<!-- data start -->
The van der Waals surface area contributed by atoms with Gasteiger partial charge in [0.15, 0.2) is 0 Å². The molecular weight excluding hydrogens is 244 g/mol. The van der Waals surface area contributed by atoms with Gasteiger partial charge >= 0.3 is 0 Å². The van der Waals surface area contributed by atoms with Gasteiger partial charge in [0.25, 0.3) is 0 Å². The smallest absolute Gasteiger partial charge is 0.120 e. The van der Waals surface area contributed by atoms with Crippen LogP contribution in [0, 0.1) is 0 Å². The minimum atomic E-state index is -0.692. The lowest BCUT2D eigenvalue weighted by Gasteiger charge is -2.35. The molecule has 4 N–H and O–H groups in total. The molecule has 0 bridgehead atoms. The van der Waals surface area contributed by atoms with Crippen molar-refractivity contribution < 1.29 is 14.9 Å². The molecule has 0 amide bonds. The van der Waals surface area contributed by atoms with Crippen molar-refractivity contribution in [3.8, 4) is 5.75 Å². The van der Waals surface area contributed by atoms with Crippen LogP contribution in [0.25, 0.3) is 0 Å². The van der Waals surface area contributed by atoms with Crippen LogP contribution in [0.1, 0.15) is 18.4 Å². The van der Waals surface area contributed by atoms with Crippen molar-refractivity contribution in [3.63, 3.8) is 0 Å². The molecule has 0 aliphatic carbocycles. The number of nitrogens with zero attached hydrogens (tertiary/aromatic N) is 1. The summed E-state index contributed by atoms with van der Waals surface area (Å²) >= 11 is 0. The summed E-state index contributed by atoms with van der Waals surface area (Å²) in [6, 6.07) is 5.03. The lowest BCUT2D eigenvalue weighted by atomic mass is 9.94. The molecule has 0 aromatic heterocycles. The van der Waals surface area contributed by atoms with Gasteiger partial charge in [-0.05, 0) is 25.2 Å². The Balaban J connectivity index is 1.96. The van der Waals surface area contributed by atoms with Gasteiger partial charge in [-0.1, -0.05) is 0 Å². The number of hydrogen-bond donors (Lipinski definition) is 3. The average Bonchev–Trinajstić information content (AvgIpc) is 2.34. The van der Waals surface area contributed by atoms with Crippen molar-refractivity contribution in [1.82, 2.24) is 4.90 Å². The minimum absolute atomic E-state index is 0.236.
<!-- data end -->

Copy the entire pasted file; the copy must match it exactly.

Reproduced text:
The van der Waals surface area contributed by atoms with Gasteiger partial charge in [0.15, 0.2) is 0 Å². The molecular weight excluding hydrogens is 244 g/mol. The van der Waals surface area contributed by atoms with Gasteiger partial charge >= 0.3 is 0 Å². The van der Waals surface area contributed by atoms with Gasteiger partial charge in [0.25, 0.3) is 0 Å². The smallest absolute Gasteiger partial charge is 0.120 e. The van der Waals surface area contributed by atoms with Crippen LogP contribution in [0, 0.1) is 0 Å². The minimum atomic E-state index is -0.692. The lowest BCUT2D eigenvalue weighted by Gasteiger charge is -2.35. The molecule has 4 N–H and O–H groups in total. The molecule has 0 bridgehead atoms. The van der Waals surface area contributed by atoms with Crippen molar-refractivity contribution < 1.29 is 14.9 Å². The molecule has 0 amide bonds. The van der Waals surface area contributed by atoms with Crippen molar-refractivity contribution in [3.8, 4) is 5.75 Å². The van der Waals surface area contributed by atoms with Crippen LogP contribution in [0.25, 0.3) is 0 Å². The van der Waals surface area contributed by atoms with Crippen LogP contribution in [0.1, 0.15) is 18.4 Å². The van der Waals surface area contributed by atoms with Crippen molar-refractivity contribution in [3.63, 3.8) is 0 Å². The molecule has 0 aliphatic carbocycles. The number of nitrogens with zero attached hydrogens (tertiary/aromatic N) is 1. The summed E-state index contributed by atoms with van der Waals surface area (Å²) >= 11 is 0. The summed E-state index contributed by atoms with van der Waals surface area (Å²) in [6, 6.07) is 5.03. The lowest BCUT2D eigenvalue weighted by atomic mass is 9.94. The molecule has 0 aromatic heterocycles. The van der Waals surface area contributed by atoms with Gasteiger partial charge in [-0.05, 0) is 25.2 Å². The Balaban J connectivity index is 1.96. The van der Waals surface area contributed by atoms with Gasteiger partial charge in [-0.1, -0.05) is 0 Å². The number of hydrogen-bond donors (Lipinski definition) is 3. The average Bonchev–Trinajstić information content (AvgIpc) is 2.34. The van der Waals surface area contributed by atoms with Crippen molar-refractivity contribution in [1.82, 2.24) is 4.90 Å². The minimum absolute atomic E-state index is 0.236.